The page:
The point of research
The focus had always been on the sharpness of the blade edge. No one had ever investigated the sharpness of the point. Until Professor Sarah Hainsworth took an interest...
Professor Hainsworth, who teaches in the Department of Engineering at the University of Leicester, is one of the world’s foremost forensic experts in her field: knives. And when it comes to criminal investigations involving sharp implements, her research has been pivotal.
When she embarked on an undergraduate research project on the sharpness of knives back in the 1990s, little did she know that the results of her work would end up in court. Her research has provided a fresh understanding of the different factors involved in assessing knife sharpness – which relates to the level of force used in knife crime.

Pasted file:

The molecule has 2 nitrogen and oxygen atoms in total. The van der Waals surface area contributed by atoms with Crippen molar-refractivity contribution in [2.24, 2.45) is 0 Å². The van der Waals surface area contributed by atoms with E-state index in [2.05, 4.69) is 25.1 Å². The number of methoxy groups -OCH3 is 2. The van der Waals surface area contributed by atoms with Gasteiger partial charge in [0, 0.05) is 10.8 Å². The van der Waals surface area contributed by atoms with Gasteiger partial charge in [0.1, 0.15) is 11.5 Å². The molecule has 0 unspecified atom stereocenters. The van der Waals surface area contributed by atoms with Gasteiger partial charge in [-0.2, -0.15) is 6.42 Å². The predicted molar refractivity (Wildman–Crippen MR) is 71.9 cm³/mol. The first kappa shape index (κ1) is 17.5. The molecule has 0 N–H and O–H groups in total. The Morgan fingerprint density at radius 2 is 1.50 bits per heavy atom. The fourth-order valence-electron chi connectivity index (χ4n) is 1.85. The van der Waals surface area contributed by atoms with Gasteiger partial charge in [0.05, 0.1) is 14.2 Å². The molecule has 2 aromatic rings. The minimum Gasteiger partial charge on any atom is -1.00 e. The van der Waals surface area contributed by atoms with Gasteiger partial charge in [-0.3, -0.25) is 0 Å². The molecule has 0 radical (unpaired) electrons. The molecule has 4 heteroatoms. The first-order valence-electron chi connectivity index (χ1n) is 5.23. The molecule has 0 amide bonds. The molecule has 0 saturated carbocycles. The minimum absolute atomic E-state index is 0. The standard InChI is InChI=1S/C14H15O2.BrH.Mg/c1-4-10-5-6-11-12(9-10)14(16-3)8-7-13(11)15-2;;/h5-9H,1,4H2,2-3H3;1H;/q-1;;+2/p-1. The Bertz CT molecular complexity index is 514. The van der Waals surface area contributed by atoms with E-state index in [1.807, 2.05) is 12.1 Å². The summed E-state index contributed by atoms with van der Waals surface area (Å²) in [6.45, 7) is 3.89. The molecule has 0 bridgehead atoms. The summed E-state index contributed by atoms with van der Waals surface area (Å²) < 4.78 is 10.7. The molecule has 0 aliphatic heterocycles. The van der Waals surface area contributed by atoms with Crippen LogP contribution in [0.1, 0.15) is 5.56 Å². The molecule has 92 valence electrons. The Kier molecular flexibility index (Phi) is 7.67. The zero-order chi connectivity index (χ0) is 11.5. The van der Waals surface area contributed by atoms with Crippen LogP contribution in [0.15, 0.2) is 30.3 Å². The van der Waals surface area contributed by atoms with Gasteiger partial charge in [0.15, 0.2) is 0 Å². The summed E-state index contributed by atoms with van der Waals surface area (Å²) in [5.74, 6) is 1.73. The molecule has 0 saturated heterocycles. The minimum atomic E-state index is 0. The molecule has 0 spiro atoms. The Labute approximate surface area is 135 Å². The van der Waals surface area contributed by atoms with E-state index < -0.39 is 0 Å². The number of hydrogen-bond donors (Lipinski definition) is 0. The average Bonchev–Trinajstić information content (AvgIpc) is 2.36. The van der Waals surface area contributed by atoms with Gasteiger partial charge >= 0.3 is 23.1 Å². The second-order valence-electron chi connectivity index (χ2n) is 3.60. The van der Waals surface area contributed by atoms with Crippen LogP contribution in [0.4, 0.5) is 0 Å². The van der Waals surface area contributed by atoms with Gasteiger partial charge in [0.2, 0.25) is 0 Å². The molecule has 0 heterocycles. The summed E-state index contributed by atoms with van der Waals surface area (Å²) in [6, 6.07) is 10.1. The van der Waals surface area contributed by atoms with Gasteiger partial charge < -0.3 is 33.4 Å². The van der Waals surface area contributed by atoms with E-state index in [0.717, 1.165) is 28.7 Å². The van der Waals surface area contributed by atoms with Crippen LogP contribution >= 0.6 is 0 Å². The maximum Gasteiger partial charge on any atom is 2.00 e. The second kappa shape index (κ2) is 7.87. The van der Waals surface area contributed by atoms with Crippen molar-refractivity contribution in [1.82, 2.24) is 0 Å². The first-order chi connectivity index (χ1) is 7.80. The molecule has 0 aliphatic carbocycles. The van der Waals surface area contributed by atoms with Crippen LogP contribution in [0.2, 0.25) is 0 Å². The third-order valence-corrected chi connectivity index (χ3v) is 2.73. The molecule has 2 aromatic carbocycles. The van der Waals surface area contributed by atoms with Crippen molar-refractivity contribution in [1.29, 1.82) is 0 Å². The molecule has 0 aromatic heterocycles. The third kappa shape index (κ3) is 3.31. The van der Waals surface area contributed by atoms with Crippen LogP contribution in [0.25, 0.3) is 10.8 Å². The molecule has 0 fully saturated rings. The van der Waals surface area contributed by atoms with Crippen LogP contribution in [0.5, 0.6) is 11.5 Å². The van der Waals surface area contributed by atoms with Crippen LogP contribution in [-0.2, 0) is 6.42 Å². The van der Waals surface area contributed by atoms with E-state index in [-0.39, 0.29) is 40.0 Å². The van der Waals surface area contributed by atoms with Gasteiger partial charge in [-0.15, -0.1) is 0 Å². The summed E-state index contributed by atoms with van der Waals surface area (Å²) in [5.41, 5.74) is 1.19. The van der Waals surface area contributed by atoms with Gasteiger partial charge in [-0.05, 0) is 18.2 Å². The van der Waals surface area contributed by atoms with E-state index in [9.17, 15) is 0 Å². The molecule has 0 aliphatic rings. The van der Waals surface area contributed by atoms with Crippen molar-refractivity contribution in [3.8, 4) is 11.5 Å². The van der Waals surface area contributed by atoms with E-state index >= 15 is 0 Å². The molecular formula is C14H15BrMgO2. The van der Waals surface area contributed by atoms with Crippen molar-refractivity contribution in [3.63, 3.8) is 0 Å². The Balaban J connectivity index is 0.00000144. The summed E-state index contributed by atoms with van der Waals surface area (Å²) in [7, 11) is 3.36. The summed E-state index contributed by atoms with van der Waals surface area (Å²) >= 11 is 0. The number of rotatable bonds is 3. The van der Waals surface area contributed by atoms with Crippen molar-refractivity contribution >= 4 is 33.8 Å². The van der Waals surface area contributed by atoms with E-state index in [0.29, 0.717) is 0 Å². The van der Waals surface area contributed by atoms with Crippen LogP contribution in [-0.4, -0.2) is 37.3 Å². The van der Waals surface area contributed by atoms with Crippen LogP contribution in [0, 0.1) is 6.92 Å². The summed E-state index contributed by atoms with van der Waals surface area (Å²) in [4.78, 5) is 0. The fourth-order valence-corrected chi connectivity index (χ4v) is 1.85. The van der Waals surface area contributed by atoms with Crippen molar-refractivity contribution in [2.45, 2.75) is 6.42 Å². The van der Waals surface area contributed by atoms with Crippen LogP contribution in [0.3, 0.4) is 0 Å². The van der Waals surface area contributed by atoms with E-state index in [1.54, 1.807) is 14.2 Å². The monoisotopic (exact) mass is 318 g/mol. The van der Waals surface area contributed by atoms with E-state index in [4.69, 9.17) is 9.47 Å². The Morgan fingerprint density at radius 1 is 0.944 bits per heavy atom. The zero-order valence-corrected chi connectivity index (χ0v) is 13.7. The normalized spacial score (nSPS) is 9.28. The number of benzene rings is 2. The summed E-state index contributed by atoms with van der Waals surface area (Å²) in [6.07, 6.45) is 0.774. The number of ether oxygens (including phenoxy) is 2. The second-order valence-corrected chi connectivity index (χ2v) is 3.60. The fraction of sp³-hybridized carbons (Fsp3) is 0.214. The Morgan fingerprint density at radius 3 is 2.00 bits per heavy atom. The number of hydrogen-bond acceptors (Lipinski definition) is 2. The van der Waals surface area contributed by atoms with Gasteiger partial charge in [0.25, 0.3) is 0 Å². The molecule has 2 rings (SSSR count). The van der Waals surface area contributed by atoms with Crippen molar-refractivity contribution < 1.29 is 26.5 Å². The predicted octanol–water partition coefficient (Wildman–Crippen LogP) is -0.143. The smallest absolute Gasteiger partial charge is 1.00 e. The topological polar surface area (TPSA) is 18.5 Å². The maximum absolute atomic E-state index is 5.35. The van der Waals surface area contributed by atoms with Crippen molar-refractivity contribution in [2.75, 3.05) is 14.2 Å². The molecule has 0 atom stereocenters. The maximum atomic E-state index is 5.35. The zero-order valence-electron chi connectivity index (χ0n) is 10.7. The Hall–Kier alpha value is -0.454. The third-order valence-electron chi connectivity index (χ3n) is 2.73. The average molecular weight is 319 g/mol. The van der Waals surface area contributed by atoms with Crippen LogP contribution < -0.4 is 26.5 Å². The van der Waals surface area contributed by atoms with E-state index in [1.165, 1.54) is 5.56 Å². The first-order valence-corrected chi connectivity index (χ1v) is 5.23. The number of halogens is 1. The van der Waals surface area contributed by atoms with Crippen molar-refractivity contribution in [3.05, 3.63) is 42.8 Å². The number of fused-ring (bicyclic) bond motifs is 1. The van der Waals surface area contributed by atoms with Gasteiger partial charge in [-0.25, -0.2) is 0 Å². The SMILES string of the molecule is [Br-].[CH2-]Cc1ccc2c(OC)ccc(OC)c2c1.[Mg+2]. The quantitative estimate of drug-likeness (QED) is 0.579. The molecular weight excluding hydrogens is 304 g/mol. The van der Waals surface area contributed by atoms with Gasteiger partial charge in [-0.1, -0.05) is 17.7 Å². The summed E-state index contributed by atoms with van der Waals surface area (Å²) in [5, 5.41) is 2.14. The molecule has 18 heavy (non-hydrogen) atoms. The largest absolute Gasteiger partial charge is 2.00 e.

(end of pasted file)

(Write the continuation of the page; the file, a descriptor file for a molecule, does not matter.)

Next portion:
Professor Hainsworth was approached in 2004 by a solicitor who asked her to test the sharpness of a knife used in a murder, to establish whether it could have easily inflicted the type of wound found on the victim. It was then that she realised there was a vital knowledge gap that she was ideally qualified to fill.
Working closely with Professor Guy Rutty of the University’s Forensic Pathology Unit, Professor Hainsworth employed high speed video to understand how knife points penetrate the skin and a drop testing rig to study the wounds made by various blades. In this way she has built a large database with a register of the sharpness and penetrability of a range of knives. Her work is increasingly being used within the criminal justice system - which just goes to show how our sharp minds are making a real difference.